Closer to our region, last week marked the beginning of the Holy Month of Ramadan. Markets have historically tended to be very light on volumes and with Ramadan coming in during the summer months would put even more pressure on the markets. The Saudi Markets opened to foreign investment last week, which as we expected was a very tepid event. Look forward to Saudi markets seeing more profit taking with no triggers in place. We see markets being flat, low on volumes till mid – July.

The coming week look far murkier with Grexit now looking imminent. Emerging markets looking ripe for an downward correction while look to USD strength against most EM FX.

© 2012-2015 Tanya Rawat. By posting content to and from this blog, you agree to transfer copyright to blog owner.


Investor Psyche: Moot Point or Mute Point?


Author: Kunal Damle

Lately with all the negativity; both economically and politically, it certainly is a very uncertain time to be investing in any asset class. Cash is indeed king. Rhetorically, should one look beyond all the white noise or should one be concerned by being inundated with every news flow and event that occurs?

With the advent of the information age, news flow has got a lot more faster and therefore more efficient. Twitter and/or other news wires available on our all our devices tend to sway investor moods with the news flow. But as an investor, one does need to look beyond all the white noise and differentiate between value traps and cash cows.

In India, the stock market this year has suddenly turned ugly with both the indices falling off the cliff and investor mood getting very jittery.


Source: Bloomberg

Now, relatively speaking have things suddenly got a lot worse this year or were they just a lot better last year? The benefit of hindsight shows the true picture lies somewhere in the middle. So how does an investor look at it for their investments? With the benefit of experience, now I would say don’t focus on the headlines/sensationalism and look at the original story.. do you still want to be invested or not? Stay the course and stay invested, in time this will generate a decent return and bear fruition. Discipline always pays off as long as the company invested in is fundamentally strong.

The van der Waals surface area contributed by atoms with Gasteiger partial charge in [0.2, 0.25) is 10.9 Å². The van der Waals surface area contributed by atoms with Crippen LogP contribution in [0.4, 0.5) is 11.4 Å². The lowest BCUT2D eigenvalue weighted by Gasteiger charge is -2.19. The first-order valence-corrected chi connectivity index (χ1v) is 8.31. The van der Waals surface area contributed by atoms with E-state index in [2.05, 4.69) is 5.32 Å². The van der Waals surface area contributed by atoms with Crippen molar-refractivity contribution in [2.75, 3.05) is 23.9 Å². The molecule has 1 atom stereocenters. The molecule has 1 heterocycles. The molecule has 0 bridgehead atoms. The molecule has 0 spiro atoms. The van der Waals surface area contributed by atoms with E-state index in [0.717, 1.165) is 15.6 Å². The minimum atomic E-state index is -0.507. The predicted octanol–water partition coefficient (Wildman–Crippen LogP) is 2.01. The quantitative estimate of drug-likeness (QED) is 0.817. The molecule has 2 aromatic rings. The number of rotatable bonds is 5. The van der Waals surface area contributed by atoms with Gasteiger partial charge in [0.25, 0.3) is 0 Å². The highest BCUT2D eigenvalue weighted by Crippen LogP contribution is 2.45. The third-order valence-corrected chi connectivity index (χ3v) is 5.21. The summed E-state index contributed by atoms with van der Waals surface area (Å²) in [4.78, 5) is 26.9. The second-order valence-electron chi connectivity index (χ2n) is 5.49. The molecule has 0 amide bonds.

At the end it would be wiser to focus on the fundamentals rather than focusing on the noise that surrounds the financial market place. Over the next few posts, I will emphasize on what it means to focus on the fundamentals.

© 2012-2015 Tanya Rawat. By posting content to and from this blog, you agree to transfer copyright to blog owner.

©  Family Guy Images

Monte Carlo Simulation: Application to Financial Markets Part I


Author: Tanya Rawat

The application to financial markets is arguably fairly straight forward.

Monte Carlo Simulation using Geometric Brownian Motion.
We define the path of the price in two parts: drift and volatility.

Drift is the most highly likelihood of expected return (constant) and volatility is the shock (stochastic).

Formula is:
Expected Future Return = Expected Return + Z (random Z value)*Volatility
Future price = Current price*Exponent(Expected Future Return)

We can make 3 assumptions about drift:
1. Risk neutral argument as used in the Black-Scholes model. Here we assume the returns will be the risk-free return
2. Random walk. Here we assume 0 returns as the past is not a precedence to the future
3. Efficient Market Hypothesis (EMH)

1. Take 10Y price history (if available or the maximum)
2. Find the return and volatility over the 10Y period
3. Find the 1D return and volatility from this sample
4. Run simulation 1000 times

The next post will discuss application to our markets with 1 month price forecasts with three scenarios viz. bull, base and bear case.

© 2012-2015 Tanya Rawat. By posting content to and from this blog, you agree to transfer copyright to blog owner.

Steepening Turkey 5Y USD CDS


Source: Bloomberg

Powered by